Send to

Choose Destination
JACC Cardiovasc Interv. 2016 Mar 14;9(5):472-80. doi: 10.1016/j.jcin.2015.11.045.

Transcarotid Transcatheter Aortic Valve Replacement: Feasibility and Safety.

Author information

University Hospital Galway, Galway, Ireland.
Department of Cardiology, Hôpital Cardiologique, CHRU de Lille, Lille, France.
Hopital Mondor, Paris, France.
Department of Cardiac Surgery, Louis Pradel Cardiologic Hospital, Hospices Civils de Lyon, Claude Bernard University, Lyon, France.
Royal Victoria Hospital, Belfast Trust, Queen's University Belfast, Belfast, United Kingdom.
Department of Cardiology, October 6 University, Cairo, Egypt.
Cardiology Department, Al Qassimi Hospital, Dubai, United Arab Emirates.
Department of Interventional Cardiology, McGill University Health Centre, Montreal, Quebec, Canada.
Department of Cardiology, Hôpital Cardiologique, CHRU de Lille, Lille, France. Electronic address:



The purpose of this study was to assess the feasibility and safety of transcarotid transcatheter aortic valve replacement (TAVR).


Many candidates for TAVR have challenging vascular anatomy that precludes transfemoral access. Transcarotid arterial access may be an option for such patients.


The French Transcarotid TAVR Registry is a voluntary database that prospectively collected patient demographics, procedural characteristics, and clinical outcomes among patients undergoing transcarotid TAVR. Outcomes are reported according to the updated Valve Academic Research Consortium criteria.


Among 96 patients undergoing transcarotid TAVR at 3 French sites (2009 to 2013), the mean age and Society of Thoracic Surgeons predicted risk of mortality were 79.4 ± 9.2 years and 7.1 ± 4.1%, respectively. Successful carotid artery access was achieved in all patients. The Medtronic CoreValve (Medtronic, Inc., Minneapolis, Minnesota) (n = 89; 92.7%) and Edwards SAPIEN valves (Edwards Lifesciences, Irvine, California) (n = 7; 7.3%) were used. Procedural complications included: valve embolization (3.1%), requirement for a second valve (3.1%), and tamponade (4.2%). There were no major bleeds or major vascular complications related to the access site. There were 3 (3.1%) procedural deaths and 6 (6.3%) deaths at 30 days. The 1-year mortality rate was 16.7%. There were 3 (3.1%) cases of Valve Academic Research Consortium-defined in-hospital stroke (n = 0) or transient ischemic attack (TIA) (n = 3). None of these patients achieved the criteria for stroke and none manifested new ischemic lesions on cerebral computed tomography or magnetic resonance imaging. At 30 days, a further 3 TIAs were observed, giving an overall stroke/TIA rate of 6.3%.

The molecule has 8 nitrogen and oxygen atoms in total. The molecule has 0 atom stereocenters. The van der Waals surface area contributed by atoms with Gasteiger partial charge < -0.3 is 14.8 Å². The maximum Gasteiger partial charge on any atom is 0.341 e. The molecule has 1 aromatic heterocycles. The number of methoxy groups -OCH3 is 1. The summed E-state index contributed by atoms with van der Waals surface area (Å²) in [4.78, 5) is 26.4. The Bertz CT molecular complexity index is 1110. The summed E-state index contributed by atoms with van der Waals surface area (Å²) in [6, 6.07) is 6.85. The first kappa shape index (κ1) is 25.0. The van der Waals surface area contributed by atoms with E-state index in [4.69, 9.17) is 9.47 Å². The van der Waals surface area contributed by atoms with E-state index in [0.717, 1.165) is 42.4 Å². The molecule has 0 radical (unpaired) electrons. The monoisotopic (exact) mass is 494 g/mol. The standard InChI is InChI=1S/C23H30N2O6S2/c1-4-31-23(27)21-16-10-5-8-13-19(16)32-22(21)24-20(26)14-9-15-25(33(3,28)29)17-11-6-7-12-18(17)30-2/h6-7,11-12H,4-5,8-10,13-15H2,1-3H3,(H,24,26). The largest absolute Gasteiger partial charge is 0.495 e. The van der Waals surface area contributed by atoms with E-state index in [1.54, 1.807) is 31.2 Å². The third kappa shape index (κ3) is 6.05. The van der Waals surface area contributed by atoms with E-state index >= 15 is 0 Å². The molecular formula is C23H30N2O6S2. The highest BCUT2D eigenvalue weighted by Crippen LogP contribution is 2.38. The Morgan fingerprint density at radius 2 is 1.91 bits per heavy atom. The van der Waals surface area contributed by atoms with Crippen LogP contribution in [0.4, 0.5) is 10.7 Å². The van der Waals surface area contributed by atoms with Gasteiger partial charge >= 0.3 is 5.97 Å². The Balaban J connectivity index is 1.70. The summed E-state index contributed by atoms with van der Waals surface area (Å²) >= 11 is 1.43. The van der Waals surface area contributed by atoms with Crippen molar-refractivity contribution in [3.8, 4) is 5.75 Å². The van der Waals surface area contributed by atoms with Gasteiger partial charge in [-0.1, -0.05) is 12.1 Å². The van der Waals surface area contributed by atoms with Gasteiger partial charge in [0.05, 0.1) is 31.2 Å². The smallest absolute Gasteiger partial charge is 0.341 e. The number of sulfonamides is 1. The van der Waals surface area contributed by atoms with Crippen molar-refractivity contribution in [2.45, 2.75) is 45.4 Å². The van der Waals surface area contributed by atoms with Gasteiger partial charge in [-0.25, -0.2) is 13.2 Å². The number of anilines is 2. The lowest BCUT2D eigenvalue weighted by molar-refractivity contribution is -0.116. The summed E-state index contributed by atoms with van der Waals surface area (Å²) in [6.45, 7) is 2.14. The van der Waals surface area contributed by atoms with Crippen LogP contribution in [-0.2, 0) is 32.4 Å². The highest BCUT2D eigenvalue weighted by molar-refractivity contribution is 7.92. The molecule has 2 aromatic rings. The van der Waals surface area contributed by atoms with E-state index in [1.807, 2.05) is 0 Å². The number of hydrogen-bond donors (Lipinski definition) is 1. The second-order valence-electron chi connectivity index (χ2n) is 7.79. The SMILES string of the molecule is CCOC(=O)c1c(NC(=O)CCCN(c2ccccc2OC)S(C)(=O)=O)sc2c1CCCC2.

Transcarotid vascular access for TAVR is feasible and is associated with encouraging short- and medium-term clinical outcomes. Prospective studies are required to ascertain if transcarotid TAVR yields equivalent results to other nonfemoral vascular access routes.


aortic stenosis; carotid vascular access; transcatheter aortic valve replacement

Comment in

[Indexed for MEDLINE]
Free full text

Supplemental Content

Full text links

Icon for Elsevier Science
Loading ...
Support Center